Every school day, at auditorium call, the students repeated these words: “I hold these truths to be self evident; that all men are created equal. God hath made of one blood all races of men, and we are his children, brothers and sisters all.”
Her father’s hero was Abraham Lincoln. Her nephew was named Lincoln. Lincoln was also the hero of her mentor, Jane Addams, whose father was one of the founders of the Republican Party and a personal friend of the Great Emancipator. In 1919, Dr. Andrus was instrumental in having the neighborhood renamed from East Los Angeles to Lincoln Heights, and the 2,000-student school renamed Abraham Lincoln High School.
One of the anecdotes told about Lincoln was that after he gave a conciliatory speech about the Confederacy, a woman in the audience said, “But Mr. President, we must destroy our enemies!” Lincoln replied, “Yes, ma’am. But do I not destroy my enemies when I make them my friends?”
Dr. Andrus took that story to heart, always working to defuse tensions in the multiethnic community and build a shared sense of purpose. She forged strong connections. She worked with Los Angeles County Community Hospital to train nurses at the school. She encouraged civic associations like the Optimists to sponsor education awards and scholarships. Former athletes came back as coaches. Standout students went to college and came back as teachers. Besides Robert Preston, among her renowned alumni were actor Robert Young (who played Marcus Welby, M.D.) and Cardinal Robert Mahoney.
It didn’t take long before Dr. Andrus’ reforming zeal stirred up controversy, and delivered results. For example, she dropped Latin and Greek, and added vocational courses. “The discipline and faith routinely ingrained by the school reduced juvenile delinquency and brought a citation from the Superior Court,” wrote Scott Hart in “The Power of Years,” an Andrus biography commissioned by the NRTA and the AARP.
Among her proudest achievements was founding the Opportunity School “with but one other certificated teacher, but with a staff of vital teachers — engineers, salesmen, preachers and the like. It later became the Lincoln Heights Adult Evening School,” she wrote. It served as a focal point for a community fractured along ethnic and economic lines.
Dr. Andrus said, “It was not a revolutionary idea — except in practice — to realize that the sons and daughters of folk pouring in from every corner of the globe had now some kind of common background, something to hold them together, a community pride.”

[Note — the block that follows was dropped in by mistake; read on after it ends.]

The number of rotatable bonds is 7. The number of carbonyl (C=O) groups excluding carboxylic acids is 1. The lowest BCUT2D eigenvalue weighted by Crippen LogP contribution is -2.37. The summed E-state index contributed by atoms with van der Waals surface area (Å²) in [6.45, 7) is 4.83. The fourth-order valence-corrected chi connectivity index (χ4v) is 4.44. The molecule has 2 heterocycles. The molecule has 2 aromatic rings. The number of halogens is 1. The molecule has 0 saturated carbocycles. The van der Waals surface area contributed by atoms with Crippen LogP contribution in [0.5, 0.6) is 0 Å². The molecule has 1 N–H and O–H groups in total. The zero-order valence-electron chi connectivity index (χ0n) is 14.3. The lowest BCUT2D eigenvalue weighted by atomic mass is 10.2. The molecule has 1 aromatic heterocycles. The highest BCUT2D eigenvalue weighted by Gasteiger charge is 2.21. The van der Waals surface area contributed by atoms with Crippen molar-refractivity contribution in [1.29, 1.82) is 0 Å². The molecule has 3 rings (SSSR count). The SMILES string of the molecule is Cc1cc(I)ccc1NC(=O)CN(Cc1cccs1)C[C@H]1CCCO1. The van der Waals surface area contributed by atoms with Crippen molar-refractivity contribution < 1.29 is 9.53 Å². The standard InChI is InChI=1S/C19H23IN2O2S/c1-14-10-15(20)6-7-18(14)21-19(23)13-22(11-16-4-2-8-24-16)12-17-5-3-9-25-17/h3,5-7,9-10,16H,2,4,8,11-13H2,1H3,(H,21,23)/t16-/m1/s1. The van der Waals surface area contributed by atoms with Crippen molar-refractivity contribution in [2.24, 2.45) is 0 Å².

A lifelong learner, Dr. Andrus received her M.A. in 1928, and, in 1930, became one of the first women to receive her Ph.D. from the University of Southern California.
She also brought her faculty together into a tight-knit team. Ed Wenig, her drama teacher, moved to Ojai after his retirement to help her with the NRTA. Wenig became an esteemed local historian as well as a columnist for Modern Maturity magazine.
Wenig’s daughter, Patty Atkinson, was five in 1956 when the family moved to Ojai. “She was an imposing woman — she commanded a lot of authority,” Atkinson says of Andrus. Atkinson says her father adored Dr. Andrus, serving on many boards with her, including the NRTA, and helping with her many writing and publishing ventures after moving to Ojai.
Atkinson remembers her father, who had quite a peripatetic career including a stint teaching in the Philippines before joining forces with Dr. Andrus, talking about the day in 1942 that the Japanese students were rounded up to go to internment camps. “As the buses passed the school, the entire student body stood outside and waved,” she recalls. That measure of human respect was directly due to Andrus’ influence.
She also says her father would herd the students into assemblies and stage radio plays while the faculty held meetings. Often, Wenig would have to frisk students for weapons as they filed into the auditorium.
Even as Lincoln High School became nationally recognized for excellence — Dr. Andrus’ methods were studied and encouraged by the National Educational Association — her priorities changed to the very local near the end of the school year in 1944.
“My resignation came to Lincoln and myself as a sudden surprise,” she said. “That morning the nurse attending my mother told me of her belief that my mother was to be a hopeless invalid. On the way to school, I determined that I could give to her the loving care she had given to my father during his blindness.”